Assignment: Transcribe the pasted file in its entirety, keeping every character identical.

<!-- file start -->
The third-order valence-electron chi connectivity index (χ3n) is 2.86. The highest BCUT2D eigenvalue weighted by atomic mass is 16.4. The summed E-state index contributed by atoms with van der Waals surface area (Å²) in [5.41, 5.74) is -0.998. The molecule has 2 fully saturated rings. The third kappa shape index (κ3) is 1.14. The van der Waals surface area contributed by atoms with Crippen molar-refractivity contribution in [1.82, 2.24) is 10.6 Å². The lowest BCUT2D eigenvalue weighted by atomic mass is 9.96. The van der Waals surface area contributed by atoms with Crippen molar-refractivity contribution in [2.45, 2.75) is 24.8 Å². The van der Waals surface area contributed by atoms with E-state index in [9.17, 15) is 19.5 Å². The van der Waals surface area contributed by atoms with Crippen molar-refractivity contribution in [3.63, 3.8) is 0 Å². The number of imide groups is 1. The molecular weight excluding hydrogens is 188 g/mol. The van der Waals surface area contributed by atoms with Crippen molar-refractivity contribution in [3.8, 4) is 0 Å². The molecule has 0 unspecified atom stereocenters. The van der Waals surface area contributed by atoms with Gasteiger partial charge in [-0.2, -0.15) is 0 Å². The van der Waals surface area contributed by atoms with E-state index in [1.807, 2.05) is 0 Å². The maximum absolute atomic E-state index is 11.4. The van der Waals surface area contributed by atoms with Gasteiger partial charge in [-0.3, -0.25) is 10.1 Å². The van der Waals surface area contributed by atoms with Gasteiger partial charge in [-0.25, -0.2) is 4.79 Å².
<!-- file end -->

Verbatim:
The third-order valence-electron chi connectivity index (χ3n) is 2.86. The highest BCUT2D eigenvalue weighted by atomic mass is 16.4. The summed E-state index contributed by atoms with van der Waals surface area (Å²) in [5.41, 5.74) is -0.998. The molecule has 2 fully saturated rings. The third kappa shape index (κ3) is 1.14. The van der Waals surface area contributed by atoms with Crippen molar-refractivity contribution in [1.82, 2.24) is 10.6 Å². The lowest BCUT2D eigenvalue weighted by atomic mass is 9.96. The van der Waals surface area contributed by atoms with Crippen molar-refractivity contribution in [2.45, 2.75) is 24.8 Å². The van der Waals surface area contributed by atoms with E-state index in [9.17, 15) is 19.5 Å². The van der Waals surface area contributed by atoms with Crippen molar-refractivity contribution in [3.63, 3.8) is 0 Å². The number of imide groups is 1. The molecular weight excluding hydrogens is 188 g/mol. The van der Waals surface area contributed by atoms with Crippen molar-refractivity contribution in [3.8, 4) is 0 Å². The molecule has 0 unspecified atom stereocenters. The van der Waals surface area contributed by atoms with Gasteiger partial charge in [-0.2, -0.15) is 0 Å². The van der Waals surface area contributed by atoms with E-state index in [1.807, 2.05) is 0 Å². The maximum absolute atomic E-state index is 11.4. The van der Waals surface area contributed by atoms with Gasteiger partial charge in [-0.3, -0.25) is 10.1 Å². The van der Waals surface area contributed by atoms with Gasteiger partial charge in [-0.25, -0.2) is 4.79 Å².